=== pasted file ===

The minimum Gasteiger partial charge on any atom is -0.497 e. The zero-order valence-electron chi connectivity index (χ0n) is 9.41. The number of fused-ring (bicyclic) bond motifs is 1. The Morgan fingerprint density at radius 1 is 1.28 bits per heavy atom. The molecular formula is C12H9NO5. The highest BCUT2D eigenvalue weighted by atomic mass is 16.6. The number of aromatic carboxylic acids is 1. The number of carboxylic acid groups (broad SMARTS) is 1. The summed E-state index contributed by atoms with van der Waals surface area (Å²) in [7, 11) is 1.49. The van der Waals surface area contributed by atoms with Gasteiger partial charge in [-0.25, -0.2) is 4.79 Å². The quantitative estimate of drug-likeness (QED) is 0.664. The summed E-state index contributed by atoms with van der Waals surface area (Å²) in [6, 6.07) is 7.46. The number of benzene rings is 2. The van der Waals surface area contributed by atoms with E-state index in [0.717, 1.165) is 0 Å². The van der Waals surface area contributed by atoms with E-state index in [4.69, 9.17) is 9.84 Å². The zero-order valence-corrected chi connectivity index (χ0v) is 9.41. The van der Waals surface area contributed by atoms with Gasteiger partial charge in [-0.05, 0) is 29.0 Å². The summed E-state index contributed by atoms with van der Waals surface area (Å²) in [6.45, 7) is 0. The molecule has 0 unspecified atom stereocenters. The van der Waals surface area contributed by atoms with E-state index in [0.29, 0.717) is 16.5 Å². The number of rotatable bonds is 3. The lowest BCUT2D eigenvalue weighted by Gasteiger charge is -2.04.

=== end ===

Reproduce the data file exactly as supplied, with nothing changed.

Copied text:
The minimum Gasteiger partial charge on any atom is -0.497 e. The zero-order valence-electron chi connectivity index (χ0n) is 9.41. The number of fused-ring (bicyclic) bond motifs is 1. The Morgan fingerprint density at radius 1 is 1.28 bits per heavy atom. The molecular formula is C12H9NO5. The highest BCUT2D eigenvalue weighted by atomic mass is 16.6. The number of aromatic carboxylic acids is 1. The number of carboxylic acid groups (broad SMARTS) is 1. The summed E-state index contributed by atoms with van der Waals surface area (Å²) in [7, 11) is 1.49. The van der Waals surface area contributed by atoms with Gasteiger partial charge in [-0.25, -0.2) is 4.79 Å². The quantitative estimate of drug-likeness (QED) is 0.664. The summed E-state index contributed by atoms with van der Waals surface area (Å²) in [6, 6.07) is 7.46. The number of benzene rings is 2. The van der Waals surface area contributed by atoms with E-state index in [0.717, 1.165) is 0 Å². The van der Waals surface area contributed by atoms with E-state index in [4.69, 9.17) is 9.84 Å². The zero-order valence-corrected chi connectivity index (χ0v) is 9.41. The van der Waals surface area contributed by atoms with Gasteiger partial charge in [-0.05, 0) is 29.0 Å². The summed E-state index contributed by atoms with van der Waals surface area (Å²) in [6.45, 7) is 0. The molecule has 0 unspecified atom stereocenters. The van der Waals surface area contributed by atoms with E-state index in [0.29, 0.717) is 16.5 Å². The number of rotatable bonds is 3. The lowest BCUT2D eigenvalue weighted by Gasteiger charge is -2.04.